Jody (Tyrese Gibson), the strapping, sloe-eyed, 20-year-old protagonist of John Singleton's ambling yet impassioned Baby Boy, is, by any definition, a bum. Born and raised in South Central Los Angeles, he's the father of two young children by two different women, but he still lives with his mother. Jobless and pleasure-seeking, with no focus on anything but the next moment, he cruises around the neighborhood in his girlfriend's car and considers it his divine right to cheat on her whenever he wants. (He refers to his conquests as ''tricks.'') His one brainstorm of employment is to steal a bunch of dresses off the back of a truck and barter them, with his ladies'-man swagger, at the local hair salon. Even when he's ''working,'' he's playing tricks.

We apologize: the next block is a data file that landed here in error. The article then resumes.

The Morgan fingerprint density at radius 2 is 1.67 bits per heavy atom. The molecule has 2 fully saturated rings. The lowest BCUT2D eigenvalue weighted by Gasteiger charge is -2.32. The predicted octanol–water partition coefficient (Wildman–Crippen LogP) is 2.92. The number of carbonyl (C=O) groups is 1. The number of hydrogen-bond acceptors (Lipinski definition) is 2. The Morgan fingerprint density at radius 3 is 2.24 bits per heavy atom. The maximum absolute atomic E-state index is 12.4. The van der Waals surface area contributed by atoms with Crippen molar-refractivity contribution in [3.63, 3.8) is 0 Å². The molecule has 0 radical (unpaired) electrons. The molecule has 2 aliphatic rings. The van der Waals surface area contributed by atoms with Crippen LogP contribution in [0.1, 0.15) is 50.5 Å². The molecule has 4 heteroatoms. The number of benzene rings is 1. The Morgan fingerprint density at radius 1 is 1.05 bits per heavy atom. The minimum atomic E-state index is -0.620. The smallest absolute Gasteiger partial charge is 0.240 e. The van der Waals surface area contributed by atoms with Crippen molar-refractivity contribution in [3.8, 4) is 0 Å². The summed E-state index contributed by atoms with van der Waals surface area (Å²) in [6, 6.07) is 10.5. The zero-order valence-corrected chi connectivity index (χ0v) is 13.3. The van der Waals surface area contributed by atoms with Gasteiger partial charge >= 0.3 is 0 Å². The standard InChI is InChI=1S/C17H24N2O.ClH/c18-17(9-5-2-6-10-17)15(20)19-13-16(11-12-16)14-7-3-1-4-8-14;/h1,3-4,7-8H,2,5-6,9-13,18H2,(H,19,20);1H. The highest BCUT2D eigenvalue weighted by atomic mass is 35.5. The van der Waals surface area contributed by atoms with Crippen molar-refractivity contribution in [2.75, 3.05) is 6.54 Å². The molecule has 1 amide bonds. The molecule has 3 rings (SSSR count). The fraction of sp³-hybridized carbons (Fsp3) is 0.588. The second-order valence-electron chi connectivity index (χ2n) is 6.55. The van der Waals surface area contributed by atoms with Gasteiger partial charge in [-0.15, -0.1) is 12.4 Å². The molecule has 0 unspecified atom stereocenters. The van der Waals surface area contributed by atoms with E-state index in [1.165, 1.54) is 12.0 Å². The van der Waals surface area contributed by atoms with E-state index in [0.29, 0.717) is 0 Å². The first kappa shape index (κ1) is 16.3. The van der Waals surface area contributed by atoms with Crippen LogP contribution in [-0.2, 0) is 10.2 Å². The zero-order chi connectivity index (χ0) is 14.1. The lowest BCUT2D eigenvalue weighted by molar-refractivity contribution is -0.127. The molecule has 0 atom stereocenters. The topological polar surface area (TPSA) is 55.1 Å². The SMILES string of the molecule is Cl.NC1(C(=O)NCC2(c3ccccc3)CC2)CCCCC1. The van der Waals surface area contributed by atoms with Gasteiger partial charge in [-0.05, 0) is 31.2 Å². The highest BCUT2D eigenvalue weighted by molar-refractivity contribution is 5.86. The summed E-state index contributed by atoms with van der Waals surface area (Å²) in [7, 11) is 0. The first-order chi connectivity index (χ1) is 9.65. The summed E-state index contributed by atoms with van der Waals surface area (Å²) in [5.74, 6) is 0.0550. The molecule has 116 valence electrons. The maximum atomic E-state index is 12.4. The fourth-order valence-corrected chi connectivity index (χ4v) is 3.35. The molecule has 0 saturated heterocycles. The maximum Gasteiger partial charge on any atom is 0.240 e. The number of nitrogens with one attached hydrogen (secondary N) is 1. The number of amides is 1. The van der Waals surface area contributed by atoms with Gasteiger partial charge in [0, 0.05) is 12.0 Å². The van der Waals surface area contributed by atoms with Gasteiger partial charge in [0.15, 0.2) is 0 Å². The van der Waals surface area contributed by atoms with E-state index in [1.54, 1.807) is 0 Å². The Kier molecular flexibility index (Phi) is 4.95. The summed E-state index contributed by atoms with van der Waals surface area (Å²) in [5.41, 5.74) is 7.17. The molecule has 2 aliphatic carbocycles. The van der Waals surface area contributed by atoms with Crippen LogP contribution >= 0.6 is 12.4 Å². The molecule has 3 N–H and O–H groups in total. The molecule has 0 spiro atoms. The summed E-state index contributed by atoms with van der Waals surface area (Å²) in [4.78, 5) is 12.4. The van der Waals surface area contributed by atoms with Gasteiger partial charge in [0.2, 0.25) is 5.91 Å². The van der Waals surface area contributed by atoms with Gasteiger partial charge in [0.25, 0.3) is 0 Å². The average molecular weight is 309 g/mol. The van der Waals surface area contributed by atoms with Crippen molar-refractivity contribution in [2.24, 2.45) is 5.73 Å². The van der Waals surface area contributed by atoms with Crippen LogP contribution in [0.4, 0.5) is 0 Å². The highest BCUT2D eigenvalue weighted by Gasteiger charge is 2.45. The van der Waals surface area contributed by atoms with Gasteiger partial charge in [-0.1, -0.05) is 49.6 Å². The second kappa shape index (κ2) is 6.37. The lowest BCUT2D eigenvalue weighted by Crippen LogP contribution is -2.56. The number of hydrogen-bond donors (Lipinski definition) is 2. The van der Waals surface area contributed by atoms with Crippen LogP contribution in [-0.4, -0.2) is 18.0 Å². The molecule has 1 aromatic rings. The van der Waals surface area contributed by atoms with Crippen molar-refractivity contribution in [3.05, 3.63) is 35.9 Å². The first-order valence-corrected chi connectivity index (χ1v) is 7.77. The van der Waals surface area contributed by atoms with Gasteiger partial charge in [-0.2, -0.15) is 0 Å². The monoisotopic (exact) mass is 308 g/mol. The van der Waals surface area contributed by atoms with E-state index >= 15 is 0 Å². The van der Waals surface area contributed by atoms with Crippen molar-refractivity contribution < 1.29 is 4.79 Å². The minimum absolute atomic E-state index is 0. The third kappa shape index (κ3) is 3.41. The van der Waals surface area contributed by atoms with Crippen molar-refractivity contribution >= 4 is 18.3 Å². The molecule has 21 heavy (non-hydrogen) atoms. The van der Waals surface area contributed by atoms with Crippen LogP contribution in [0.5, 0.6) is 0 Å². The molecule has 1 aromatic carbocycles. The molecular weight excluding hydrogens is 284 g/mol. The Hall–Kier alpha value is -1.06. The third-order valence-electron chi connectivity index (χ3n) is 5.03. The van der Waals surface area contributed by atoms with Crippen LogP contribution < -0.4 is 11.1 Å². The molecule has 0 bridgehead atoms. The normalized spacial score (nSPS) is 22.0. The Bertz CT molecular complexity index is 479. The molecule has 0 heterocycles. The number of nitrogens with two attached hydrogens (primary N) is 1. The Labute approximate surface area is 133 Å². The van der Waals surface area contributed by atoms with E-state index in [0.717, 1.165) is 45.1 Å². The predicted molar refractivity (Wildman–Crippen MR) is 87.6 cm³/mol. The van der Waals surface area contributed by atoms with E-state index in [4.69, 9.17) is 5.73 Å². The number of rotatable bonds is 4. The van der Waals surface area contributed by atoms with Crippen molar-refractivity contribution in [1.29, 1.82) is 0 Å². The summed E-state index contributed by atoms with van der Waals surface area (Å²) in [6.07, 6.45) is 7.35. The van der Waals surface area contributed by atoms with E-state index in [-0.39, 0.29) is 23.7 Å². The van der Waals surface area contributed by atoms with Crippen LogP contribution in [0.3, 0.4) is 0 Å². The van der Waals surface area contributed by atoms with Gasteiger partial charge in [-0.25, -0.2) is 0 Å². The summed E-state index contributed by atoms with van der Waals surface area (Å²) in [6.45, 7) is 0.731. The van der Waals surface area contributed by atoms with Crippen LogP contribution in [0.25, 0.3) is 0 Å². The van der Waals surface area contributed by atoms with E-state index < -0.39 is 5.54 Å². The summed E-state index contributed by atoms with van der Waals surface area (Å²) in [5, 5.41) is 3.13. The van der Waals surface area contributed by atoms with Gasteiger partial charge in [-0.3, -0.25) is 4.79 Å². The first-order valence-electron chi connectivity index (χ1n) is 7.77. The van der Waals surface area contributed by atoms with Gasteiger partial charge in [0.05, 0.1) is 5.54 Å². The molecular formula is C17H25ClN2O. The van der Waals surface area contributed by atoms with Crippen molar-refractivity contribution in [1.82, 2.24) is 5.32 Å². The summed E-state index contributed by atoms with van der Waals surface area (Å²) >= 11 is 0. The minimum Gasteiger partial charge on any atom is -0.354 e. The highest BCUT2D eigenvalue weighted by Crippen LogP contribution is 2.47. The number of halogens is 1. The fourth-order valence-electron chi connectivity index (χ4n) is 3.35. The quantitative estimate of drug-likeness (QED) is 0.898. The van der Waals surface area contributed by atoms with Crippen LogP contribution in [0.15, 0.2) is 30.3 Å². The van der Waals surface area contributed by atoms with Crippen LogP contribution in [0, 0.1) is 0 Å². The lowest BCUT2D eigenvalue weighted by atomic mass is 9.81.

Baby Boy is structured dramatically to echo the lackadaisical, easy-does-it chaos of Jody's existence, and while that lends the picture a certain lurching and repetitive quality, Singleton's achievement is that he stages each moment with such an intricate and painful sense of what's going on inside Jody that his haphazard days have more fullness, more life, than most movie characters' tidy arcs. Far from indifferent, Jody is boxed in by his anger, his need to inflate the most casual living-room conversation into a turbulent contest of power and pride. He is, to put it in the film's terms, the neurotically infantalized African-American urban male, yet Singleton, a decade after Boyz N the Hood, now puts the ripeness and conflict of adult experience right up there on screen. Ving Rhames, as the simmeringly contained, wised-up ex-con boyfriend of Jody's mother, is once again amazing, and Snoop Dogg, with his skinny coyote's snarl, makes a mesmerizing petty sociopath. What holds the movie together, though, is Gibson's broodingly responsive performance as a young man who refuses to grow up because it would mean he'd have to stop fighting himself.